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I've lost my ability to discern whether the following sentence is correct.

"There are books in the shelf"

Personally I would say "on the shelf" (which seems to be the most common way to say it) but I'm not still not sure if "in the shelf" is incorrect here. Any help would be appreciated.

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    Definitely on the shelf. You could have "in" bookcase but you can't put anything "in" a shelf – mgb Dec 1 '16 at 6:01
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    Closely related ELL Stack Exchange question: The book is kept “IN/ON” the shelf – sumelic Dec 1 '16 at 6:17
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The phrase in the shelf would be incorrect, whereas on the shelf is the right way of saying it. The reason being that on refers to surfaces, whereas in refers to containment.

The shoe is in the box.

(This sentence describes a shoe being contained by a box.)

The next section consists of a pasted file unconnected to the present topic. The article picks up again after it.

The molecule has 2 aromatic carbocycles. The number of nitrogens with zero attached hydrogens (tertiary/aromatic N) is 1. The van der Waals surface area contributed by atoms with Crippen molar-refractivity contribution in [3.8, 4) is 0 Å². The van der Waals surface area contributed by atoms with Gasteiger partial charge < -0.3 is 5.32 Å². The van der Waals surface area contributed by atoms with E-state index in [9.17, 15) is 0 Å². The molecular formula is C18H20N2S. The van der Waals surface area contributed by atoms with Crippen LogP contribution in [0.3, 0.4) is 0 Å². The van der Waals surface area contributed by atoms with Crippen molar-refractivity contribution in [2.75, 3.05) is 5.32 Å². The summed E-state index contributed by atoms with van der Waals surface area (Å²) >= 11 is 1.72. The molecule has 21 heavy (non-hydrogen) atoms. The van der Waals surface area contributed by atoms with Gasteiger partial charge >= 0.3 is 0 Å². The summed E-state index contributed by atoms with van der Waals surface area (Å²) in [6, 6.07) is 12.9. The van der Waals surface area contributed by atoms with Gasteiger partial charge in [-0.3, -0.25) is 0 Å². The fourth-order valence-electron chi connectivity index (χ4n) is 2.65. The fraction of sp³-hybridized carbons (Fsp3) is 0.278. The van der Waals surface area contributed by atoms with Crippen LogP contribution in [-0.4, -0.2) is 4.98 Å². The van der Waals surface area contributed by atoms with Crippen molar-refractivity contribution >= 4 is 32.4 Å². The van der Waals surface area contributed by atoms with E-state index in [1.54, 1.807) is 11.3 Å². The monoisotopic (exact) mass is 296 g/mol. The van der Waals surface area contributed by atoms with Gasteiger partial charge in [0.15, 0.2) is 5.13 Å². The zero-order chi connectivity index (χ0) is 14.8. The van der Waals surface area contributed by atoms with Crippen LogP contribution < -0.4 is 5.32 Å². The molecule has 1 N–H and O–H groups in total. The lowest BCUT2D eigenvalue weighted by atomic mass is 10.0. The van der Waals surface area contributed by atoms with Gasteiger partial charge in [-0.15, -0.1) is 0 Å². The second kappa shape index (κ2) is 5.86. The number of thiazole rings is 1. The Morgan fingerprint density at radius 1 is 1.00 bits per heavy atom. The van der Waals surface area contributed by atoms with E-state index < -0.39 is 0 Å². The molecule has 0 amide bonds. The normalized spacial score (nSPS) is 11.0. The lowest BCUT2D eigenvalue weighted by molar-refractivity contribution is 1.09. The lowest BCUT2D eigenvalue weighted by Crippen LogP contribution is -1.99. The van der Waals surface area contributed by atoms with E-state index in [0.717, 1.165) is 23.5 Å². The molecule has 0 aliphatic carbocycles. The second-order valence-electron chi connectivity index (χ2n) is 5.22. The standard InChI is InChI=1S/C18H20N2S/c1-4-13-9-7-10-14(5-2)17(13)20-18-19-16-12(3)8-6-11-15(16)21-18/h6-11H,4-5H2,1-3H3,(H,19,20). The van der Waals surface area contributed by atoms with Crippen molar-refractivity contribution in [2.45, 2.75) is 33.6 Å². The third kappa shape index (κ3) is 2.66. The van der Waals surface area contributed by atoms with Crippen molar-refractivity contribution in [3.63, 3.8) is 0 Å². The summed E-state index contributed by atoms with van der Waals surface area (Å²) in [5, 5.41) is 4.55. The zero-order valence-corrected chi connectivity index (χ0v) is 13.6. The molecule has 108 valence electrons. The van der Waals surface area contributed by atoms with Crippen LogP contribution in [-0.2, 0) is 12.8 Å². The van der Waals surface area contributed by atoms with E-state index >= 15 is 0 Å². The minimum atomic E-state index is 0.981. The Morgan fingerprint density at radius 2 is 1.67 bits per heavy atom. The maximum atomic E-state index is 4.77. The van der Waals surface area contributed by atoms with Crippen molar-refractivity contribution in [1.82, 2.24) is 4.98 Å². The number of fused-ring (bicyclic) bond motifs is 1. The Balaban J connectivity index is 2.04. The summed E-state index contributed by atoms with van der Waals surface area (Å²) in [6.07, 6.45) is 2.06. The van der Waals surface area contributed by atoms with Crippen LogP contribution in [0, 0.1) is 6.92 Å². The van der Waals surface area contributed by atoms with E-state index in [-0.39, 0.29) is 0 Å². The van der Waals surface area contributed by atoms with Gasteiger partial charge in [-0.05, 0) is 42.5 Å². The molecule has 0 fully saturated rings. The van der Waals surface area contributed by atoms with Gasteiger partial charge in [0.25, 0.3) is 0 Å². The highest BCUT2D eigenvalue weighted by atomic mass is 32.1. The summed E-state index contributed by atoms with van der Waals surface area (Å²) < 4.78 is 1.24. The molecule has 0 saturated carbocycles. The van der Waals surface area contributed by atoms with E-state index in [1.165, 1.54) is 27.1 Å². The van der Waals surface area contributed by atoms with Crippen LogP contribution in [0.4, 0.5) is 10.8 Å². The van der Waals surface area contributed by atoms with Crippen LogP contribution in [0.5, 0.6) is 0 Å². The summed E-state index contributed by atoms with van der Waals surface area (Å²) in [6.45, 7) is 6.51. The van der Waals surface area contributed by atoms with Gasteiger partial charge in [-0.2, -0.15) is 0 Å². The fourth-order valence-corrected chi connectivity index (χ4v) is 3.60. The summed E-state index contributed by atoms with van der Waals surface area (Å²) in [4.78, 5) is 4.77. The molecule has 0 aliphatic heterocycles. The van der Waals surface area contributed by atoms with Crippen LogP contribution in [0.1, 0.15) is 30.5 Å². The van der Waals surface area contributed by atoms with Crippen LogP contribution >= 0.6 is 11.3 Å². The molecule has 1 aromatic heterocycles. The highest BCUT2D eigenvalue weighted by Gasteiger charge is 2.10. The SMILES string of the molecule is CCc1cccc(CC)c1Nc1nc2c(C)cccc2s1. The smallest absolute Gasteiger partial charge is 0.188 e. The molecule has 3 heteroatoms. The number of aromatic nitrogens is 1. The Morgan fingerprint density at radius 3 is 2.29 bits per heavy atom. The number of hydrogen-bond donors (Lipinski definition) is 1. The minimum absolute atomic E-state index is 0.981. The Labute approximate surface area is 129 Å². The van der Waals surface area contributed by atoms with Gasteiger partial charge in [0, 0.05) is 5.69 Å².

The shoe is on the box.

(Whereas this describes a shoe being on the surface of the box, not inside it.)

This website has more comments on the uses of in and on.

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If you're talking about a bookshelf, you might use both. For general talk about any sort of shelf, I'd tend to go with on, because gravity makes it hard to sit things beside or under a shelf (without the help of additional shelves), and physics makes it hard to place a book inside (in) the actual shelf.

It's possible to say that the book is in the bookshelf (that is, within the confines of the unit as a whole), meaning that it is part of the overall collection of other objects, books, and so on which are enclosed by the bookshelf. This might particularly apply to an enclosed bookshelf, such as one with hinged glass doors covering the front (arguably a cabinet).

The book is in the bookshelf somewhere.

However, it is more common to say that the book is on the bookshelf when you are referring the specific location of the cook on the shelf, where it is currently physically resting, regardless of what is elsewhere in the shelving unit.

The book is on the shelf over there.

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basically when we say "on" it denotes an open surface while "in" is expressing the situation of being enclosed or surrounded by something, therefor 'on' is used instead of 'in'.

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